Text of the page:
Lenovo IdeaTab Lynx review: first look

24 Oct 2012
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Lenovo-IdeaTab-Lynx_thumb.jpg

With two days to go until the Windows 8 launch, we’ve enjoyed an hour or two with all Lenovo’s new devices: and the IdeaTab Lynx promises “the ultimate flexibility between work and play”. So can it deliver?

The design is fundamentally similar to the Asus Transformer Prime, with all the intelligence packed into the tablet but an optional keyboard base for when you need to get some work done.

This has the extra advantage of bosting the battery life from eight hours for the tablet on its own to 16 hours, plus it includes two USB 2.0 ports (the tablet itself offers micro-USB, micro-HDMI and microSD).

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Lenovo has decided to sell the Lynx as a tablet with the base an option, which is a shame: without it, there’s nothing obvious to distinguish it from the cluster of Windows 8 tablets.

For example, while the 11.6in screen uses IPS technology – and has the viewing angles we’d expect because of it – its resolution of 1,366 x 768 is commonplace. We also found it to be a little grainier than we’d ideally like, although this effect is less noticeable if you push the screen up to its full 400 nit brightness.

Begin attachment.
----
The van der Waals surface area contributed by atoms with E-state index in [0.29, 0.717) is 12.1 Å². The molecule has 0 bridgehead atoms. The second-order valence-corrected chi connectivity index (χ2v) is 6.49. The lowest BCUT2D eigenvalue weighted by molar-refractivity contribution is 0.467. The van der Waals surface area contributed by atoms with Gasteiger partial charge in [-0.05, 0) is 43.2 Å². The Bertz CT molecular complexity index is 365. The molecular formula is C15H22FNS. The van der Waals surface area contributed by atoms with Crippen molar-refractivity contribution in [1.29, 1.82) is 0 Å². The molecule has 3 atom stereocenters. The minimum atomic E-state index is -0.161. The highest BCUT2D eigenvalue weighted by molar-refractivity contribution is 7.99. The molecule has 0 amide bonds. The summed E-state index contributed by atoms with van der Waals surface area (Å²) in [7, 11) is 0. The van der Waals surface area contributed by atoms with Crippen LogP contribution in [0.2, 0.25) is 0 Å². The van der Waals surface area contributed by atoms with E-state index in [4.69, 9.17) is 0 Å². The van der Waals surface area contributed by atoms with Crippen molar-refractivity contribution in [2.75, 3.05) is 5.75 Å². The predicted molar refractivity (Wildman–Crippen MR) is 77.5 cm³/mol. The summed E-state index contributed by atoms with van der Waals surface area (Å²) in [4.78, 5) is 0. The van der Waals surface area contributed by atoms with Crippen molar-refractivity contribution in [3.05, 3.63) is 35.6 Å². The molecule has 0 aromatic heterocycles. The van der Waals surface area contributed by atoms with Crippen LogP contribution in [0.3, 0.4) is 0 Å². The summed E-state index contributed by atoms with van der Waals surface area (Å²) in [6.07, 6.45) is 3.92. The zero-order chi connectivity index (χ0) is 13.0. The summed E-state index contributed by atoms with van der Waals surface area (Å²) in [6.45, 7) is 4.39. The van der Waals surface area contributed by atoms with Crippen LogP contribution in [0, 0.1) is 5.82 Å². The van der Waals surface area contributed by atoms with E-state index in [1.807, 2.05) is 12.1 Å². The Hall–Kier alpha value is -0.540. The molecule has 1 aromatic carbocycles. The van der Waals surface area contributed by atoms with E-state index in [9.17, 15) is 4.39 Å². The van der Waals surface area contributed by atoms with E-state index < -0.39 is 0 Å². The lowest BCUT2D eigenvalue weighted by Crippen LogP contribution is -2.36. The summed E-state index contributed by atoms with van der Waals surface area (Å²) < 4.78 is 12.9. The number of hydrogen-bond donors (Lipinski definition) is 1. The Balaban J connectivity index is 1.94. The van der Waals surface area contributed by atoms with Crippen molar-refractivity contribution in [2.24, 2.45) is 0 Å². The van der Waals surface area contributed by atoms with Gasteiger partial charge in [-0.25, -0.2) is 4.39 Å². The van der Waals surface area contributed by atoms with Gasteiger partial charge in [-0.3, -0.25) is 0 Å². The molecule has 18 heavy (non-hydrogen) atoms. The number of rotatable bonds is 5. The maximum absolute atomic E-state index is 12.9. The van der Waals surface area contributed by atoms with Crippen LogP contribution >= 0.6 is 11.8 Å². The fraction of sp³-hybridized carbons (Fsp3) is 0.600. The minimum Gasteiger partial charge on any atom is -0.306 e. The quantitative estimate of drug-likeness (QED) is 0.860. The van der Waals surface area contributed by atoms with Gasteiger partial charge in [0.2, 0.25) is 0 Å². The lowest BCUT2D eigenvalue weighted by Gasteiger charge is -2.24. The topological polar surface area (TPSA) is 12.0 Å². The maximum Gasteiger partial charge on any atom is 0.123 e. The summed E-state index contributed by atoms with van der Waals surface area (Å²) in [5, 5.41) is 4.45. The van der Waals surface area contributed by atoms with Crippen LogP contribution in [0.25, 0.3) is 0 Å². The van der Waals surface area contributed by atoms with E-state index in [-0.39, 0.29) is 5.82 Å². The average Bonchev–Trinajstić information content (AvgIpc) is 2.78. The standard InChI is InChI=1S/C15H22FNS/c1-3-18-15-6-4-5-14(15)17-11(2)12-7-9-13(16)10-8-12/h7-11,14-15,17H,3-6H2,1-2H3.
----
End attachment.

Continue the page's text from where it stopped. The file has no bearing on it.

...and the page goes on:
It’s a multi-touch screen with five points rather than the ten of its larger sister, the Yoga 13, but that isn’t a big issue for a small-screen machine. After all, there’s barely room to lay two hands on a screen this size.

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The keyboard is a decent compromise between girth and usability, with enough travel on the keys to give touch typists something to respond to. That said, if you think you’re going to be using the keyboard frequently then you should consider a convertible tablet – it will be more comfortable to use for long periods of time.

The advantage is that, when you are in tablet mode, it’s light. According to Lenovo it weighs 640g, which increase to 1.3kg with the dock. Certainly we’d be happy to use it one-handed for a good length of time.

We have more mixed feelings about the design. The grey colouring is a little subdued, but the honeycomb pattern feels nice when you’re holding it.

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As with all the Windows 8 tablets we’ve used – and note the IdeaTab Lynx runs Windows 8 rather than Windows 8 RT, so you don’t get Office 2013 bundled but you can install your own desktop software – it’s nippy. This is despite it using a dual-core Atom processor and 2GB of memory.

We don’t yet have UK prices, but in the US the 32GB version of the Lynx will cost $599 for the tablet and $149 for the base. With the likes of Asus being more competitive on pricing, we suspect Lenovo will have to drop down to make an impact with the Lynx.

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